Furthermore, with the changes with the global economy as a whole, education, more than ever, needs to evolves and become more relevant. STEM based skills are a prime example of this. The IDC predicts that in the next decade, 77% of all jobs will require technical skills yet there are many countries that are not producing STEM graduates to fill those jobs. With this in mind, the education sector as a whole, combined with industry partners, clearly needs to step up to the challenge to address these gaps!
Another core trend that is impacting the sector, and society as a whole, is the concept of social connections. Through web apps such as Facebook and Twitter, the world is becoming increasingly interconnected and economies and cultures intertwine more and more. It is not uncommon, for example, for students and faculty in completely different geographic locations to connect virtually.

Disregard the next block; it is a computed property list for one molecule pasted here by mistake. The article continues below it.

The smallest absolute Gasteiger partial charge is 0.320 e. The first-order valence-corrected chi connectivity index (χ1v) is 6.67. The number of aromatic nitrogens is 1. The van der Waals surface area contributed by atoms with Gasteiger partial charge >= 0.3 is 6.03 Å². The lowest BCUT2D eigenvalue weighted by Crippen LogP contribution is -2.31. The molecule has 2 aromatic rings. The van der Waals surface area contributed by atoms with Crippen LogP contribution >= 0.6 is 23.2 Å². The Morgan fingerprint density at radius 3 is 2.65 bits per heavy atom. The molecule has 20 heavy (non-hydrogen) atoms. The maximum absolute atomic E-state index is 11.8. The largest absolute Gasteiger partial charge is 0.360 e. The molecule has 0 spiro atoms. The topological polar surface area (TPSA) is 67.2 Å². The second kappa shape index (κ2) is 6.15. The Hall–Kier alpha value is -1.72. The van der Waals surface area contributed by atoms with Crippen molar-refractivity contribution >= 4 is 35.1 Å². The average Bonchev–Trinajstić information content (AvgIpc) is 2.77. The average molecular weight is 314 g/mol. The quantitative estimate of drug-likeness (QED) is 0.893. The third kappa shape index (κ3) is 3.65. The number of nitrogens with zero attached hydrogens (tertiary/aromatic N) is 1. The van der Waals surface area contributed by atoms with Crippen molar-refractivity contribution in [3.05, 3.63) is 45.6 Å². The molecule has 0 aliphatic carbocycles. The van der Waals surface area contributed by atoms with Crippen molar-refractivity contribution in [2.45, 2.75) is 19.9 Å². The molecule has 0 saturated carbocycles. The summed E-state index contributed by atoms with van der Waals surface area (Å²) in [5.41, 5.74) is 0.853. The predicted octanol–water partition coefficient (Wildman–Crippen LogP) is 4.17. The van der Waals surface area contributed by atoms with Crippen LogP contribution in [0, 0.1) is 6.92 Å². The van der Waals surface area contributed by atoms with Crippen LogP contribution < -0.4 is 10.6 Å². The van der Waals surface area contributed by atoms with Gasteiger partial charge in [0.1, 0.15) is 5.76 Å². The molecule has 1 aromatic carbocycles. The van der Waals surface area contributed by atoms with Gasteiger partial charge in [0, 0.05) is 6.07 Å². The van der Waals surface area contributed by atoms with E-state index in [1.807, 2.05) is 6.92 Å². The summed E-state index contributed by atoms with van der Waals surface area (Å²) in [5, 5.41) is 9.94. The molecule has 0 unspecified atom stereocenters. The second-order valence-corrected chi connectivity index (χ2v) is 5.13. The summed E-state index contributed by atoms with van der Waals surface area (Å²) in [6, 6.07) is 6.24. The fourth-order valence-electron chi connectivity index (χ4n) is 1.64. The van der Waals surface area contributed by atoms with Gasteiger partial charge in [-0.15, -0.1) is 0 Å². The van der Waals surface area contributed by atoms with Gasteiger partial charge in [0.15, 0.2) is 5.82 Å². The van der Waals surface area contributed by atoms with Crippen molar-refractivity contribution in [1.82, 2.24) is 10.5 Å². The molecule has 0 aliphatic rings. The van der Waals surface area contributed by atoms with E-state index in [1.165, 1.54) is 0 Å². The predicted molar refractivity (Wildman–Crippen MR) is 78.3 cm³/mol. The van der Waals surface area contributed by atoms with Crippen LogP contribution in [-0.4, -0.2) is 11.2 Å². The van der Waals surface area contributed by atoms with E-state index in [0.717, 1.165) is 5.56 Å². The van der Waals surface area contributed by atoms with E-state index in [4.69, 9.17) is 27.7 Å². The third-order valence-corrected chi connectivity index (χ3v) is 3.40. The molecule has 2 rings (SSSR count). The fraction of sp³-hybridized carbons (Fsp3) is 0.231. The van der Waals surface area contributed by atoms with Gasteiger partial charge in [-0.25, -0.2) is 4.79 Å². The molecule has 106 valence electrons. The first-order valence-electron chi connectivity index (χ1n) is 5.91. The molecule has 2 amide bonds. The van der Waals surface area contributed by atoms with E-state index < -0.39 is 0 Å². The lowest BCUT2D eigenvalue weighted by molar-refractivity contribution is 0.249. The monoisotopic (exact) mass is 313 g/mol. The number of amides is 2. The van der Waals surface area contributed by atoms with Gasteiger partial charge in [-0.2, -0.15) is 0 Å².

Additionally, social media now dominates as a real time feed for news, stories and world sentiment and you only need to look at the Arab Spring uprising to see the real impact of the power of social media.
A third major trend impacting the sector, and arguably most relevant to the topic of this post, is technology itself. Recent advances in technology have created a wide range of new and exciting ways to engage with content and interact with our devices.
Natural User Interface (NUI) is a great example of this and the Kinect device has helped brought NUI to a mass audience that is extending much further than just gaming. The video below offers a great overview of this.